James Hadley Chase is probably the best know synonym of René Lodge Brabazon Raymond, an English writer also known by other pen names, including James L. Docherty, Raymond Marshall, R. Raymond, and Ambrose Grant. Born in 1906 to a British colonel in the Indian Army, he was educated at King’s School, Rochester in Kent and later studied in Calcutta. Leaving home at eighteen, he forewent an intended scientific career to work as an encyclopaedia salesman and book wholesaler.
Inspired by the works of hardboiled American crime writers, Chase published his first novel, No Orchids for Miss Blandish, in 1938. It achieved remarkable popularity, and Chase dedicated himself to writing full time. He developed a number of dynamic series characters that featured in fast moving tales of murder, blackmail and espionage. At the time, his novels were controversial for their use of violence and sex, full of deadly villains and treacherous beautiful women.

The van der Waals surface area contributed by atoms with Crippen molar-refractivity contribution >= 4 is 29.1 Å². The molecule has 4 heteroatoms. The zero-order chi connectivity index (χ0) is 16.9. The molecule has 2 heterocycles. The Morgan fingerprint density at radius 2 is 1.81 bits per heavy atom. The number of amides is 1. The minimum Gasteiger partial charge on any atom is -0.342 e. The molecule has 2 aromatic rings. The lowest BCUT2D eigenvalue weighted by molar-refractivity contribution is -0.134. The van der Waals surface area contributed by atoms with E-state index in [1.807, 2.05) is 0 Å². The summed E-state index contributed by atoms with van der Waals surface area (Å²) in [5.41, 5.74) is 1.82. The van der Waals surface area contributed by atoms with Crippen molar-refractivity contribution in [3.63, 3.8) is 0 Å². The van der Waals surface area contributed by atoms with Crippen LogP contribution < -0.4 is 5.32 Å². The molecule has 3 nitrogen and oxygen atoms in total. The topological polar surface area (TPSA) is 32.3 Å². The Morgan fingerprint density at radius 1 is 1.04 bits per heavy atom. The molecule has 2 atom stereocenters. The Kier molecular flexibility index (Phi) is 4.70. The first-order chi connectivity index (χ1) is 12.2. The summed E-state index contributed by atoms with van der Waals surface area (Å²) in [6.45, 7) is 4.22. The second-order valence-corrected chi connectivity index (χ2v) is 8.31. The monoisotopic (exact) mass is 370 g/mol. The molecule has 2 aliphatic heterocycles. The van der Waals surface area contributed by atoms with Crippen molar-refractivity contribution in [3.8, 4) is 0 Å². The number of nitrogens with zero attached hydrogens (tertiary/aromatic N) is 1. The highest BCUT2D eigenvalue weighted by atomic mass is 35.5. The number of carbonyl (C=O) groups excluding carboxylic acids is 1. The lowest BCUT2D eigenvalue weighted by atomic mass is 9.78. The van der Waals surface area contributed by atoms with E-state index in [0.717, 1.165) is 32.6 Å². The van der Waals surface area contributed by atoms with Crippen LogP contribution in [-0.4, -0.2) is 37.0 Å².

Although Chase set many of his books in America, he never lived there, instead deriving his knowledge from encyclopaedias, detailed maps, and a slang dictionary. During WWII, he served in the Royal Air Force, eventually achieving the rank of Squadron Leader (and simultaneously editing the RAF Journal).
As an author he wrote more than eighty thrillers and enjoyed an enormous worldwide following. He is one of the best known thriller writers of all time. He was influenced by American crime writes and writers of hardboiled pulp fiction, but he rarely visited the United States and the books are based on knowledge acquired by reading and using reference materials. He has written some 90 books, almost half of which have been made into movies. Living a secluded life, Chase moved to France in 1956, and then to Switzerland in 1961. He died in 1985.